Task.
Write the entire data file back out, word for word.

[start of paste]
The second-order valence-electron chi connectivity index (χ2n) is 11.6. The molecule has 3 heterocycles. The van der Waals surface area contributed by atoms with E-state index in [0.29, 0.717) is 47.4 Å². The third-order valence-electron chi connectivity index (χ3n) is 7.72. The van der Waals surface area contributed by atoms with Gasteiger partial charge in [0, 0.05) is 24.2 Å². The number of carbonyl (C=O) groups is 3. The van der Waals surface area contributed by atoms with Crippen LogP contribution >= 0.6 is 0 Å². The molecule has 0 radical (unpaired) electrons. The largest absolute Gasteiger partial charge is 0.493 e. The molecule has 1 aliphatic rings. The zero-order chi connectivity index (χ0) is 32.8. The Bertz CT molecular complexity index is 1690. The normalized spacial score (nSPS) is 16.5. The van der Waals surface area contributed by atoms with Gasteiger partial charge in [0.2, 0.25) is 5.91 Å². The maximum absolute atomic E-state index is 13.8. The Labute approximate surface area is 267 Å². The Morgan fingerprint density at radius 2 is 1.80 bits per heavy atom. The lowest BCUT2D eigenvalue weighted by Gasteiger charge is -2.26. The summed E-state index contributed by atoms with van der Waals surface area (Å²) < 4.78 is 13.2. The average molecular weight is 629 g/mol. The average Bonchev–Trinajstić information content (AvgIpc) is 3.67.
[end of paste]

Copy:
The second-order valence-electron chi connectivity index (χ2n) is 11.6. The molecule has 3 heterocycles. The van der Waals surface area contributed by atoms with E-state index in [0.29, 0.717) is 47.4 Å². The third-order valence-electron chi connectivity index (χ3n) is 7.72. The van der Waals surface area contributed by atoms with Gasteiger partial charge in [0, 0.05) is 24.2 Å². The number of carbonyl (C=O) groups is 3. The van der Waals surface area contributed by atoms with Crippen LogP contribution >= 0.6 is 0 Å². The molecule has 0 radical (unpaired) electrons. The largest absolute Gasteiger partial charge is 0.493 e. The molecule has 1 aliphatic rings. The zero-order chi connectivity index (χ0) is 32.8. The Bertz CT molecular complexity index is 1690. The normalized spacial score (nSPS) is 16.5. The van der Waals surface area contributed by atoms with Gasteiger partial charge in [0.2, 0.25) is 5.91 Å². The maximum absolute atomic E-state index is 13.8. The Labute approximate surface area is 267 Å². The Morgan fingerprint density at radius 2 is 1.80 bits per heavy atom. The lowest BCUT2D eigenvalue weighted by Gasteiger charge is -2.26. The summed E-state index contributed by atoms with van der Waals surface area (Å²) < 4.78 is 13.2. The average molecular weight is 629 g/mol. The average Bonchev–Trinajstić information content (AvgIpc) is 3.67.